In the first days after the Capitol riot, GOP freshman Nancy Mace punched at her own party first. But she soon trained her blows on Democrats.
So House Republicans were surprised to see the South Carolinian vote on Thursday to refer a criminal contempt case against Trump ally Stephen Bannon to the Justice Department after Bannon defied a subpoena from the Democratic-led Jan. 6 select committee. Mace was joined by only eight other Republicans, most of whom had agreed to impeach Trump after the Capitol riot, and sat near GOP leadership staff on the House floor after casting her vote.
Though Mace said she cast that anti-Bannon vote to protect the power of a critical congressional oversight tool, some fellow Republicans viewed the move differently. Colleagues are now left to wonder if Mace, who worked on Trump’s 2016 campaign before disavowing the former president in the wake of the insurrection and then lowering the volume on her criticism, is slowly arcing her political trajectory back toward her post-Jan. 6 image as one of the few House Republicans skeptical of a Donald Trump-ruled GOP.
Mace’s vote on the Bannon contempt referral didn’t deter her allies: Fellow freshman Rep. Ashley Hinson (R-Iowa) lauded her “true grit” for breaking from most of her party. Yet it also emboldened her critics: Pro-Trump freshman Rep. Marjorie Taylor Greene (R-Ga.) said her colleague “stabbed … her voters in the back” by flipping on Trump.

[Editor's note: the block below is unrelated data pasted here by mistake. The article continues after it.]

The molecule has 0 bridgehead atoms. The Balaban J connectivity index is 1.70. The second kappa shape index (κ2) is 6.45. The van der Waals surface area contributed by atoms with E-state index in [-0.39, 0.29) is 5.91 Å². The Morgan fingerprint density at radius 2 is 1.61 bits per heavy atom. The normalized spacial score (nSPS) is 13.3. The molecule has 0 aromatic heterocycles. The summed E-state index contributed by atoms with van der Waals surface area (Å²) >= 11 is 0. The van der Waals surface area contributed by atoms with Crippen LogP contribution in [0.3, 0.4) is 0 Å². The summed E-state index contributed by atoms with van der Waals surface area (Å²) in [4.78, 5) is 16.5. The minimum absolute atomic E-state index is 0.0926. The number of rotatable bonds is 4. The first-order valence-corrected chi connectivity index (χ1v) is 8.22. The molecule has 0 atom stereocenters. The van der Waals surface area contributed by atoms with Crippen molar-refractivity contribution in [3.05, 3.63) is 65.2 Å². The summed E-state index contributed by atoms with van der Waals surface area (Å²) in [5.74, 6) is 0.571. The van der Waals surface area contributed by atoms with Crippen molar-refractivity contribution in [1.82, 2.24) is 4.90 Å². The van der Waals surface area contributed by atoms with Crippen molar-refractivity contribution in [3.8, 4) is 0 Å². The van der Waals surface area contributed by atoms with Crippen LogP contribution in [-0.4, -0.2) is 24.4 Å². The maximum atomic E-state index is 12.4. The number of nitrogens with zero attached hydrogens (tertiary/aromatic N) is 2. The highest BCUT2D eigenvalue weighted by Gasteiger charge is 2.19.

The vote to hold Bannon in contempt “was a vote regarding contempt of a congressional committee, a vote to protect Congress’ authority to investigate and issue subpoenas,” Mace wrote Friday in her local newspaper, The Post and Courier.
“I said I would not blindly follow partisan politics, but rather vote for what is right — not for what is politically expedient — and, most importantly, represent our district,” she added.
Mace’s start in D.C. was anything but normal, after a 2014 primary challenge from the right to Sen. Lindsey Graham (R-S.C.) fizzled out. She came to Congress amid a raging pandemic; just three days after her swearing-in, Mace and her new colleagues were confronted with a violent assault on the Capitol as supporters of her party’s leader violently fought their way into the building to protest the certification of Joe Biden’s victory.
Her earliest response was a clear shove away to Trump. Mace told POLITICO earlier this year that she supported Trump’s “accomplishments” during his term, but those achievements had been “wiped out” by the chaos of Jan. 6 that forced Republicans to “start over.”
So did Mace fashion herself as a new face of a party in desperate need of a makeover after the violent pro-Trump riot. But the wave of Trump criticism that Republicans rode after Jan. 6, particularly from Mace and fellow lawmakers who carried more purple states or districts, ebbed away fairly quickly. Her criticisms faded with it.
The 43-year-old instead took on high-profile Democrats like Rep. Alexandria Ocasio-Cortez, fundraising off of an effort to dismiss the younger New York progressive’s story of trauma during the insurrection.